Related acknowledged its own financial uncertainties Wednesday in a presentation to the Working Group, made up of members of Downtown community boards, waterfront advocates, and representatives of local elected officials. When one member asked Related’s Anthony Fioravanti, if the firm was committed to going forward with its current plan with a 30-year lease, Fioravanti said they were still not sure.

    The Hudson River Park Act forbids leases longer than 30 years and Assemblymember Deborah Glick, whose district includes the pier, said in an interview several weeks ago, that she would do everything she could to block a change to the state law that would allow Related to get a 50-year lease.

    Arthur Schwartz, chairperson of the Working Group, noted that a year after Related submitted its proposal, it does not have a plan that can comply with the law, yet the Partnership was able to put together what appears to be a credible plan in just five weeks.

    He did acknowledge Related “improved the traffic flow issue,” but he and others at the meeting focused on the fact that the firm did not eliminate any of their revenue generators and was still looking to draw roughly 2.7 million visits to the pier a year.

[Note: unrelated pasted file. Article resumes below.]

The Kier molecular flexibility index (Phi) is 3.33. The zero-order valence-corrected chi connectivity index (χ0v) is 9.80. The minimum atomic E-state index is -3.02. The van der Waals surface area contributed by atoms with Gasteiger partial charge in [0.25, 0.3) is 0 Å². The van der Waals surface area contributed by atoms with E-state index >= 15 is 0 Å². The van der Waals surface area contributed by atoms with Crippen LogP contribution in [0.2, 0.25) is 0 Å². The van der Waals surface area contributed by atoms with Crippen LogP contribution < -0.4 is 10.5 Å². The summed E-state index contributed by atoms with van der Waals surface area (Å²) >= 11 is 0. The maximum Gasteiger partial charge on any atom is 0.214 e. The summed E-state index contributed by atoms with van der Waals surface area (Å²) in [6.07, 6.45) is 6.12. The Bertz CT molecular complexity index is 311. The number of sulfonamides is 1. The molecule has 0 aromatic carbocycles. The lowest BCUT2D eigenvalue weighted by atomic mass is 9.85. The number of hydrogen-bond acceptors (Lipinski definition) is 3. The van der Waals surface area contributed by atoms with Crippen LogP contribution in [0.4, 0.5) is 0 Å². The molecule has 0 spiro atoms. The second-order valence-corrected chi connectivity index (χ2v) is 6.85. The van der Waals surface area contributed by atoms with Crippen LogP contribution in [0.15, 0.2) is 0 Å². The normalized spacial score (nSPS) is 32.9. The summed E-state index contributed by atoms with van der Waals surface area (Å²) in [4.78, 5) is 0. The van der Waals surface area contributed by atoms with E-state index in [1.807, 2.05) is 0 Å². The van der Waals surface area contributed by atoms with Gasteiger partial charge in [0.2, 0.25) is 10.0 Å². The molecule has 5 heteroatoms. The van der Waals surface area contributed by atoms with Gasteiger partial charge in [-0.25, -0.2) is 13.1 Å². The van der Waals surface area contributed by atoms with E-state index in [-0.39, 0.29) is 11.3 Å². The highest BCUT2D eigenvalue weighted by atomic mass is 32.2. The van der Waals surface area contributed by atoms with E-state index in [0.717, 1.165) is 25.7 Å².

Related did make several changes in line with what their plan’s critics asked for and they were more substantial than the “cosmetic” changes that Partnership members, who had met with Related, described in interviews last week.

    Related increased the amount of interior space for community groups and art galleries by 440 percent (it identified many local groups it could accommodate); increased exterior community use space by 28 percent; increased parking space by 23 percent; while reducing the Cirque du Soleil space by 16 percent, the retail space by 17 percent and the restaurants’ space by 37 percent.